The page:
Dutch Country Educational Drama

, Malcolm A. Kline, Leave a comment

Call it a mystery with a moral but first-time novelist John DeFrank delivers both with stunning success in Condemned to Freedom, set in a public school in the Pennsylvania Dutch Country. It should be noted that in this case Freedom is both the name of the fictional town and county the book takes place in as well as an allegorical reference to the responsibility that goes with the state of being.

It is a milieu DeFrank knows well, having spent three decades plus as a teacher/counselor/administrator in the Lebanon County school system in the keystone state. Actually, a public school is a perfect place to find heroes, villains and intrigue.

The school’s mission draws the idealists. The school’s budget draws the shadier characters.

DeFrank gives us plenty of both. When a school superintendent, or CEO, is found dead by a hand or hands other than his own, there are, as DeFrank shows us, no shortage of suspects but the clues unearthed by the local and state police point to one—an iconoclastic football coach turned guidance counselor named Dr. Brian Randori.

“His book, Condemned to Freedom exemplifies the good fight he has always fought and never tired of, yet within it bleeds perhaps a bit of the exasperation I know he feels at those in charge and of the status quo in education,” Nancy A. Avolese, former Pennsylvania State Coordinator for Alternative Education writes in the foreword. “The very special education laws that protect the weak and needy sometimes cover for the corrupt and immoral.”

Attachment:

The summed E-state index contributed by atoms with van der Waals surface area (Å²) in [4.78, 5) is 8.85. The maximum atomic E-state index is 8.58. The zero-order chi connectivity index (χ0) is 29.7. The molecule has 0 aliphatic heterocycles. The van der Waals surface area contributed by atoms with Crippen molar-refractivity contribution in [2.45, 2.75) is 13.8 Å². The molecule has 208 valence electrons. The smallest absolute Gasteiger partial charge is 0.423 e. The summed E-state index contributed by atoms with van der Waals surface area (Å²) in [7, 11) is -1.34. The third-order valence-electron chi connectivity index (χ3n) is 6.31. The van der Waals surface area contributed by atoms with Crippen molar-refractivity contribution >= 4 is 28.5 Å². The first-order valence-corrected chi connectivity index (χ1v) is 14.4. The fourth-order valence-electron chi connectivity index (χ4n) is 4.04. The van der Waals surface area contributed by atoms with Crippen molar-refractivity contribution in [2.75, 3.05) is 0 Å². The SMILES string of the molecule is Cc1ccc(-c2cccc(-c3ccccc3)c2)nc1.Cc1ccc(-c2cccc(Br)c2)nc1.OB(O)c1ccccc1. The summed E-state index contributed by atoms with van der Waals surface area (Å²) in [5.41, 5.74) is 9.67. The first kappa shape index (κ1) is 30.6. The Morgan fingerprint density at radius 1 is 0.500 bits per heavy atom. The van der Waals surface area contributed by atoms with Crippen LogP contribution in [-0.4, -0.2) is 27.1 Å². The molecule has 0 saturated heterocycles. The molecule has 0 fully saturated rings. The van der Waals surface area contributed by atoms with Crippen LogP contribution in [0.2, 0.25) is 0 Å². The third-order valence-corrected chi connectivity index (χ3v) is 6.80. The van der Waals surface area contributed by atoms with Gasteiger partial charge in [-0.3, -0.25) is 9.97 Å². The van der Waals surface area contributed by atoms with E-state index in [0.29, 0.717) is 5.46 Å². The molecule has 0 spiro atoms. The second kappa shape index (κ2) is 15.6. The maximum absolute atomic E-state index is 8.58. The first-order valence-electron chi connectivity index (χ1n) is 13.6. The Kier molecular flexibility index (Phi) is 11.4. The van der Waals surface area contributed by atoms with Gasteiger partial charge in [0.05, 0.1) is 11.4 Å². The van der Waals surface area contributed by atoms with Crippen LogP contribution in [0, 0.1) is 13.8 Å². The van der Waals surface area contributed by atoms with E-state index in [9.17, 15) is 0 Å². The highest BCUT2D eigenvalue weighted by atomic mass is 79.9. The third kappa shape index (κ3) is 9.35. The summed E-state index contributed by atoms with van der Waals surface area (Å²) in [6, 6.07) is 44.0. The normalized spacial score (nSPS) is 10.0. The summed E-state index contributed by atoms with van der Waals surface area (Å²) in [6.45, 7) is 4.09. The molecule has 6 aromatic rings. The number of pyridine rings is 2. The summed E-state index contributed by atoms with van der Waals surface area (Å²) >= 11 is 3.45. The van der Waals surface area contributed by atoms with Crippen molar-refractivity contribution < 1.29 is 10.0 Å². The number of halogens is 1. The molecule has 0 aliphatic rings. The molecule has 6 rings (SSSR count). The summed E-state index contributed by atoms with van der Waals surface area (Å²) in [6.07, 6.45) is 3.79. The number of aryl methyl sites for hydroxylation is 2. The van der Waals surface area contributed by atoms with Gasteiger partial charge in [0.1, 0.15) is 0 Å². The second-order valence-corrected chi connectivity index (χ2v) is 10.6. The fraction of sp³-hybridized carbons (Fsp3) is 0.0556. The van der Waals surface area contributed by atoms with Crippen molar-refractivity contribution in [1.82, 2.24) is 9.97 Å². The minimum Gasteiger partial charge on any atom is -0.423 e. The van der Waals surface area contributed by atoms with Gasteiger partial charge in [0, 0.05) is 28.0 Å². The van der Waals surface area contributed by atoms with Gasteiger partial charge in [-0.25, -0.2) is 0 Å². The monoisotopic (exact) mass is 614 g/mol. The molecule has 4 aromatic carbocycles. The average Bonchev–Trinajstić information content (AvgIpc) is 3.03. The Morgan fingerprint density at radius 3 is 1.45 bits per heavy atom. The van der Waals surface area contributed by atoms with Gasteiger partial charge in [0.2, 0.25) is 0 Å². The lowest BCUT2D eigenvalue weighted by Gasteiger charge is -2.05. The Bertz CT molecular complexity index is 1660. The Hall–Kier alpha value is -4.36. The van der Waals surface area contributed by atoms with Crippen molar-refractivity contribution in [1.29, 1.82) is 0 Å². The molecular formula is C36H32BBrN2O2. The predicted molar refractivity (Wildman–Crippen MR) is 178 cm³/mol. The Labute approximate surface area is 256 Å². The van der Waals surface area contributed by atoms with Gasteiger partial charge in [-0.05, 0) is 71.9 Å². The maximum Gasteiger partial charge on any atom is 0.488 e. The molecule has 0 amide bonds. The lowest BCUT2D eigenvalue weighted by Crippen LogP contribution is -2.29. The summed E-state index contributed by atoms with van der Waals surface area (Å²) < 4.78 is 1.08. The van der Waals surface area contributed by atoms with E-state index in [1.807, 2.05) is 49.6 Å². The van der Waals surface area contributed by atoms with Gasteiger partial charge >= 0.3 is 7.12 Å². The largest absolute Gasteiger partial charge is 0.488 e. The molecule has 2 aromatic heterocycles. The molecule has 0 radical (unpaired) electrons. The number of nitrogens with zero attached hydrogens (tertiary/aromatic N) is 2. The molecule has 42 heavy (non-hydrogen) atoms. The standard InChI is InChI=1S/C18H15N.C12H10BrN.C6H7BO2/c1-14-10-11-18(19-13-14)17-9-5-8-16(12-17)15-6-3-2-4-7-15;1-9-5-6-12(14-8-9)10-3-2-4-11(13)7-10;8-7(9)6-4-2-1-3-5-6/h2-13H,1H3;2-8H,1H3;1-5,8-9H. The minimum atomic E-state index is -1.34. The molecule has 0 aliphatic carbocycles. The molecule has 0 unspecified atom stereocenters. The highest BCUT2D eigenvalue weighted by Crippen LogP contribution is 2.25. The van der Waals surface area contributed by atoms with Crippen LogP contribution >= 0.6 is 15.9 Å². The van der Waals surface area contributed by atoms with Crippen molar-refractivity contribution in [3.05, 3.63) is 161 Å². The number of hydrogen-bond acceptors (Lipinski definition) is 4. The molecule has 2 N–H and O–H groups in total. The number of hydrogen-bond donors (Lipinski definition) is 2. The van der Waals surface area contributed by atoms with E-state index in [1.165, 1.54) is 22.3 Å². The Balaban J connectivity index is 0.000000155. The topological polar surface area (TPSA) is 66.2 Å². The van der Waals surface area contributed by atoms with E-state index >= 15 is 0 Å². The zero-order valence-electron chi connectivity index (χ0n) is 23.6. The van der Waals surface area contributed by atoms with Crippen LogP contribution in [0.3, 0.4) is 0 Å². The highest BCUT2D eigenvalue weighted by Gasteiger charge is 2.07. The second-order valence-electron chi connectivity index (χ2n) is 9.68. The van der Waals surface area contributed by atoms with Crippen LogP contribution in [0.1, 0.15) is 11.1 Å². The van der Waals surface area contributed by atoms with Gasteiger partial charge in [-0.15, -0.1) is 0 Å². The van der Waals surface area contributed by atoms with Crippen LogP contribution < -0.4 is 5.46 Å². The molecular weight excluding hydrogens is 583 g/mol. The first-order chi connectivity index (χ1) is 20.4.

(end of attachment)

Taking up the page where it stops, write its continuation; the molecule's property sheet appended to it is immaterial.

Condemned to Freedom is a murder mystery but interwoven within these pages is John’s own ideology of personal responsibility and the mission we must all share in living as role models for our youth and for our own souls.” Although I do not know this lady and may not agree with her on much, I do affirm all of the above comments.

Condemned to Freedom is well-constructed and paced with skillfully developed characters. Far too many writers throw everything about either the plot or the cast down all at once, stopping the narrative cold, a temperature Condemned to Freedom never reaches.

If you always loved reading mysteries but can hardly ever find any good new ones, give this one a chance. Also, DeFrank sticks to the realm of the plausible, where too many writers don’t. Googling the phrase “high school principals murdered” brings up  more than five million ghastly entries.

Moreover, the increase in drugs and crime—both of which figure prominently in the novel—in the little valley that Freedom Country stands in for has gone up exponentially over the past three decades, even as the population went down. As well, in the old days, when a grizzly murder did occur there, you invariably knew who did it nearly as soon as it happened, which was about when the arrest was made, in stark contrast to the more drawn out investigations that more recent homicides there lead to.

DeFrank’s points about honor and responsibility, of course, are well taken, especially at a time when adolescence among public figures from across the political spectrum seems to segue right into and often overlaps middle-age. His reminder of the ideals that we should strive for is particularly refreshing to those of us who toil down here on the Potomac in the home of the “mistakes were made” passive voice that cuts across party lines.

Full Disclosure: I have known the author for 35 years, although I never knew that he had a talent for writing fiction. He was our high school guidance counselor and football coach and, I can testify, did indeed practice what he preaches. As the saying goes, he talks the talk and walks the walk.

He is something of an education pioneer, in the most positive way in which you can use the term. In the 1970s at our little high school he would give a lecture on the dangers of drugs to students and parents, years before the DARE program started.

I should note that there were up to a half a dozen of us who felt compelled to argue politics with him at lunch every day and he would patiently do so until the bell rang. Although it was in his power to do as much, he never pulled rank on us and closed off discussion.

He is a true liberal in the best sense of the word.

Malcolm A. Kline is the Executive Director of Accuracy in Academia.